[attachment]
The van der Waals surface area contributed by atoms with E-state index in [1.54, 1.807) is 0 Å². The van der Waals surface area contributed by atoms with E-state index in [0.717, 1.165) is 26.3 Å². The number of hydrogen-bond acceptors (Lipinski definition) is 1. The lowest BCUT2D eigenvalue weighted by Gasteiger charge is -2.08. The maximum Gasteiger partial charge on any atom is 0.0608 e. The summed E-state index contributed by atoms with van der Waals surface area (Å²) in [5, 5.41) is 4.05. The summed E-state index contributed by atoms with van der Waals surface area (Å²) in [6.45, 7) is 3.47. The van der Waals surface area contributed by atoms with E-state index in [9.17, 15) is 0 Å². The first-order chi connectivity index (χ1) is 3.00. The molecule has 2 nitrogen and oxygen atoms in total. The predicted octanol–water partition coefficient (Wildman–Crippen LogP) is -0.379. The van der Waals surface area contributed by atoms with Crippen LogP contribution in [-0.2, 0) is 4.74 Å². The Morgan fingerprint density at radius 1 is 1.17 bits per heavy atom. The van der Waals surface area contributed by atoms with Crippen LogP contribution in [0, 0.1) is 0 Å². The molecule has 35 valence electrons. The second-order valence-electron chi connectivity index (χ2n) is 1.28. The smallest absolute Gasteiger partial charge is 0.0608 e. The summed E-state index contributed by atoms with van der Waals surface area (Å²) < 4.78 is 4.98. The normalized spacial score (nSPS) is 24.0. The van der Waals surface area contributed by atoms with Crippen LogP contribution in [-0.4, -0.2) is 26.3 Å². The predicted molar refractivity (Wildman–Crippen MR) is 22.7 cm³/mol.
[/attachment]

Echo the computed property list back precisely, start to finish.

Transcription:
The van der Waals surface area contributed by atoms with E-state index in [1.54, 1.807) is 0 Å². The van der Waals surface area contributed by atoms with E-state index in [0.717, 1.165) is 26.3 Å². The number of hydrogen-bond acceptors (Lipinski definition) is 1. The lowest BCUT2D eigenvalue weighted by Gasteiger charge is -2.08. The maximum Gasteiger partial charge on any atom is 0.0608 e. The summed E-state index contributed by atoms with van der Waals surface area (Å²) in [5, 5.41) is 4.05. The summed E-state index contributed by atoms with van der Waals surface area (Å²) in [6.45, 7) is 3.47. The van der Waals surface area contributed by atoms with E-state index in [9.17, 15) is 0 Å². The first-order chi connectivity index (χ1) is 3.00. The molecule has 2 nitrogen and oxygen atoms in total. The predicted octanol–water partition coefficient (Wildman–Crippen LogP) is -0.379. The van der Waals surface area contributed by atoms with Crippen LogP contribution in [-0.2, 0) is 4.74 Å². The Morgan fingerprint density at radius 1 is 1.17 bits per heavy atom. The van der Waals surface area contributed by atoms with Crippen LogP contribution in [0, 0.1) is 0 Å². The molecule has 35 valence electrons. The second-order valence-electron chi connectivity index (χ2n) is 1.28. The smallest absolute Gasteiger partial charge is 0.0608 e. The summed E-state index contributed by atoms with van der Waals surface area (Å²) < 4.78 is 4.98. The normalized spacial score (nSPS) is 24.0. The van der Waals surface area contributed by atoms with Crippen LogP contribution in [-0.4, -0.2) is 26.3 Å². The predicted molar refractivity (Wildman–Crippen MR) is 22.7 cm³/mol.